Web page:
United Nations History/Trygve Lie

← Gladwyn Jebb | Dag Hammarskjöld →

Who was he?Edit

Trygve Halvdan Lie (July 16, 1896 – December 30, 1968) was a Norwegian politician. From 1946 to 1952 he was the first elected Secretary-General of the United Nations.

Trygve Lie.jpg

Early lifeEdit

Lie was born in Oslo (then Kristiania) on 16 July 1896. Lie's father, Martin, left the family to work as a carpenter in the United States and his mother, Hulda, ran a boarding house. Lie joined the Labour Party in 1911 and was named as the party's national secretary soon after receiving his law degree from the University of Oslo in 1919. He married Hjørdis Jørgensen in 1921; the couple had three daughters, Sissel, Guri, and Mette.

Legal WorkEdit

He worked as a legal consultant from 1922 and was subsequently elected to the Storting (Norway's Parliament). He was appointed Minister of Justice when a Labour Party government was formed by Johan Nygaardsvold in 1935. Lie was later named Minister of Trade and Industries and Minister of Supply and Shipping.

Trygve Lie and TrotskyEdit

An early admirer of the October Revolution in Russia, Lie once met Vladimir Lenin and gave permission for Leon Trotsky to settle in Norway after he was exiled from the Soviet Union. It has been rumored that Lie succumbed to Joseph Stalin's wishes to have Trotsky placed under house arrest, though historians can neither confirm nor fully deny this. Lie later ordered Trotsky to leave Norway when Trotsky violated his promise to refrain from political activity.

Count Folke BernadotteEdit

Folke-Bernadotte.jpg

United Nations Security Council Resolution 72, adopted on August 11, 1949, after receiving a report by the Acting United Nations Mediator in Palestine on the completion of his responsibilities the UN decided to pay tribute to the late Count Folke Bernadotte, the then current Acting Mediator Dr. Ralph J. Bunche and the Belgian, French, Swedish and American officers who served on the staff and as military observers in Palestine.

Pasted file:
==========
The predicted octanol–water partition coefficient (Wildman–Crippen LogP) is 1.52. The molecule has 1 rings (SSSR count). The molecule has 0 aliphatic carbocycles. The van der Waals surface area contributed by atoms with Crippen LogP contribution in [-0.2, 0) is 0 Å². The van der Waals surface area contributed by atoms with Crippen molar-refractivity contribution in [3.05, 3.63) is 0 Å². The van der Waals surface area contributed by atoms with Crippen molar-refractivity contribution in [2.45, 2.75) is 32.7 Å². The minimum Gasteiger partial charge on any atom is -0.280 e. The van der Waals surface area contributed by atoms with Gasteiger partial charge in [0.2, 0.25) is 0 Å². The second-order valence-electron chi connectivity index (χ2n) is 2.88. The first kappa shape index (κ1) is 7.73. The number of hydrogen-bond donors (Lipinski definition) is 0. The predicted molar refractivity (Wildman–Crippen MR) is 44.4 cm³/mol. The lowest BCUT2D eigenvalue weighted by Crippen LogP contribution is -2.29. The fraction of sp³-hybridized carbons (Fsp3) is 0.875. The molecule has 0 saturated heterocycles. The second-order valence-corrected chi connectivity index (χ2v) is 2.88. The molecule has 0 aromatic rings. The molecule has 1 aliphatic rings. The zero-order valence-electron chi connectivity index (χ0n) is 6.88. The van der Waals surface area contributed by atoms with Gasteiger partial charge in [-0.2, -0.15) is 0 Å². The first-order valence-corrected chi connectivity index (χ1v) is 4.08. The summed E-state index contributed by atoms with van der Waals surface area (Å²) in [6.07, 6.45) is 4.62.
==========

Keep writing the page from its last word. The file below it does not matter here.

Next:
Folke Bernadotte, Count of Wisborg (2 January 1895 – 17 September 1948), was a Swedish diplomat noted for his negotiation of the release of about 15,000 prisoners from German concentration camps during World War II. In 1945, he received a German surrender offer from Heinrich Himmler, though the offer was ultimately rejected.

After the war, Bernadotte was unanimously chosen by the victorious powers to be the United Nations Security Council mediator in the Arab-Israeli conflict of 1947-1948. He was assassinated in Jerusalem in 1948 by members of the underground Zionist group Lehi while pursuing his official duties.

Text of ResolutionEdit

The Security Council,

Having taken note of the report of the Acting United Nations Mediator in Palestine, submitted upon the completion of his responsibilities,

  1. Desires to pay tribute to the qualities of patience, perseverance and devotion to the ideal of international peace of the late Count Folke Bernadotte, who stabilized the situation in Palestine and who, together with ten members of his staff, gave his life in the service of the United Nations;
  2. Desires to express its deep appreciation of the qualities of tact, understanding, perseverance and devotion to duty of Dr. Ralph J. Bunche, Acting United Nations Mediator in Palestine, who has brought to a successful conclusion the negotiation of armistice agreements between Egypt, Jordan, Lebanon and Syria on the one hand and Israel on the other;
  3. Desires also to associate in this expression of appreciation the members of the staff of the United Nations mission in Palestine, including both the members of the United Nations Secretariat and the Belgian, French, Swedish and United States officers who served on the staff and as military observers in Palestine.
Last modified on 20 January 2011, at 11:24